within the MSPB's jurisdiction such as a "mixed case").  You can present disciplinary actions of less than 15-
    day suspensions to establish the pattern of discriminatory practice, if you want to argue that your removal or
    suspension of 15 days or more was the culmination of the continuing discriminatory practice by the Agency.  

    Filing MSPB Appeal after filing a formal discrimination complaint on removal or other appealable actions:

    You may file MSPB appeal within 30 days after receipt of the Agency resolution or final decision on the EEO
    complaint or at any time after the expiration of 120 calendar days from the formal EEO complaint if the agency
    has not resolved the matter or has not issued a final decision.  See 5 C.F.R. Section 1201.154(b).  See MSPB
    AJ's decision accepting an appeal filed after 120 days of a formal EEO complaint with no issuance of Final
    Agency Decision at the time of appeal.  

    Advice: If you missed the 30-day deadline (after removal) for filing an MSPB appeal, you may file an EEO
    on your removal within 45 days of removal, wait for 120 days for investigation to take place, and then file
    an MSPB appeal on your removal (if Report of Investigation has not been issued).  This way, you may
    have MSPB hearing faster than EEOC hearing.  (EEOC hearing can be requested after 180 days from
    filing a formal EEO complaint).  

    Requesting the Board Review of the Arbitration Decision involving Discrimination Claims

    In non-postal cases, requests for review of arbitration decisions properly are reviewed by the full Board and not
    by the Board’s administrative judges.  See 5 U.S.C. § 7121(d);  Ariza v. Department of Education, 36 M.S.P.R.
    54, 55 n.1 (1988).  Request for review must be sent to:

           The Clerk of the Board
           Merit Systems Protection Board
           1615 M Street, NW.
           Washington, DC  20419

    Or, if the case has MSPB docket number, e-file at www.mspb.org  File Appeal  Pleading.

    A request for review of an arbitrator’s decision must be filed within 35 days after the date of issuance of the
    decision, or, if the appellant shows that the decision was received more than five days after the date of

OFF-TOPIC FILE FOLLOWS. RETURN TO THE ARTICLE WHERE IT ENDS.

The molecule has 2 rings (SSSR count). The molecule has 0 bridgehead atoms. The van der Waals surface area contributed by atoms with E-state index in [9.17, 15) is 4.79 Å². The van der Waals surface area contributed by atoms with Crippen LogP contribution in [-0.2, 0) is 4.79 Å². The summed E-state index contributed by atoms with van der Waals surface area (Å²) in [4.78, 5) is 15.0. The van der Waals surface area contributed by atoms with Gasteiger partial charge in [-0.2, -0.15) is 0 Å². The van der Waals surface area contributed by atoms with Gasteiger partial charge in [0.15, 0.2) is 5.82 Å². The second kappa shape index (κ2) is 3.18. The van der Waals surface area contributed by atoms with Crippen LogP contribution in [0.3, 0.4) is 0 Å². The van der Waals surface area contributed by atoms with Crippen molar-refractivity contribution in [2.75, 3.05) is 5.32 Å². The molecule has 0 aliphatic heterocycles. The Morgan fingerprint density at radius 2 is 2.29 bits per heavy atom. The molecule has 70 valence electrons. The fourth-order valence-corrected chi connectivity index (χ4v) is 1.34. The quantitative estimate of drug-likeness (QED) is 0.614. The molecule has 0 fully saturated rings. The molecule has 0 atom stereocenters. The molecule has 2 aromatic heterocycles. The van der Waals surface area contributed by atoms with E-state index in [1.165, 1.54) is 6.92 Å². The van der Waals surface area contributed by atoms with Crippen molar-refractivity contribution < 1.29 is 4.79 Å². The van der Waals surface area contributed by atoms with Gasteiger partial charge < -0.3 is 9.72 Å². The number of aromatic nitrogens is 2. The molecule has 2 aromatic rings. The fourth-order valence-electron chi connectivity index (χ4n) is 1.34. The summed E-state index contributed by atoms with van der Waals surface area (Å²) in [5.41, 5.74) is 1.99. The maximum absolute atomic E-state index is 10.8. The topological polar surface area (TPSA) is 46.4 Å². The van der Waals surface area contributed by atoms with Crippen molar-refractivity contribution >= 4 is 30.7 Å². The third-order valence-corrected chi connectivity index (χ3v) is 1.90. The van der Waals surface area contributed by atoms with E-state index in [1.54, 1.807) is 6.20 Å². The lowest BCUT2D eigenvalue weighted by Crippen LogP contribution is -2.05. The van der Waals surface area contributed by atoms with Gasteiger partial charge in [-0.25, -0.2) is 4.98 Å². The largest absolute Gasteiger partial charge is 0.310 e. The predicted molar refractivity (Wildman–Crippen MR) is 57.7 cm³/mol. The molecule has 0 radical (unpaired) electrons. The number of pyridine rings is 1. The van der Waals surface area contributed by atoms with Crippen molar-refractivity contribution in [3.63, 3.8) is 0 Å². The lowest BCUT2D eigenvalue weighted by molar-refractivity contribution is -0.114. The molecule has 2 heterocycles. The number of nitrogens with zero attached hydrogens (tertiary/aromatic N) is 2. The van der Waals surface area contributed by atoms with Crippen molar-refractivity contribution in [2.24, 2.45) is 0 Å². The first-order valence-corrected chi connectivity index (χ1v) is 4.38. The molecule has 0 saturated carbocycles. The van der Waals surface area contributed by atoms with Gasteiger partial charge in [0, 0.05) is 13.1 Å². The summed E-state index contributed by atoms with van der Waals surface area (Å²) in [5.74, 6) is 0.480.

issuance, within 30 days after  the appellant received the
    decision.  5 C.F.R. § 1201.154(d).  

    The scope of the Board’s review of an arbitrator’s award is limited; such awards are entitled to a greater degree
    of deference than initial decisions issued by the Board’s administrative judges.  Weaver v. Social Security
    Administration, 94 M.S.P.R. 447, ¶ 8 (2003);  Higgs v. Social Security Administration, 71 M.S.P.R. 48, 50 (1996).  
    The Board will modify or set aside an arbitration decision only where the arbitrator has erred as a matter of law
    in interpreting civil service law, rule, or regulation.   Weaver, 94 M.S.P.R. 447, ¶ 8.  Absent legal error, the Board
    cannot substitute its conclusions for those of the arbitrator, even if it would disagree with the arbitrator’s
    decision.  Id.  


    MSPB Hearing

    Note: MSPB (or "the Board") does not recognize or may not be aware of the Agency's (EEO) Investigative File,
    including the Report of the Investigation or Final Agency Decision rendered on EEO matters, unless you submit
    it (or parts of it) to MSPB as evidence before the hearing.  

    Once your appeal is accepted, the MSPB administrative judge issues an Acknowledgment Order and
    Scheduling Order to set up a pre-hearing conference and a hearing.  These Orders must be adhered to, as
    they contain important deadlines.  If you miss the deadlines, your case may be severely weakened as result.  
    The Order governs the protocols pertaining to the entire hearing process and proceeding.  It contains the
    important deadlines pertaining to filing a motion, responding to a motion, pre-hearing requirements, etc.  (See
    below for more detail.)  See a sample of Acknowledgment Order.

    Judges are required to issue a decision within 180 days of appeal (to MSPB).  So, unlike EEOC hearings,
    MSPB hearings move swiftly.

    You have a right to request relevant and material information and documents from the Agency.  This right can be
    exercised by engaging in the discovery authorized by the judge via Acknowledgment Order, which involves
    serving the Agency counsel your Interrogatories and Request for Production of Documents.  The discovery
    request must be initiated within 20 days of issuance of the Acknowledgment Order.  See discoveries for more
    information.

    The Agency is required to file its narrative response to your appeal along with Agency Flie within 20 days of
    issuance of Acknowledgment Order.  The Agency narrative response, along with the attachments therein, is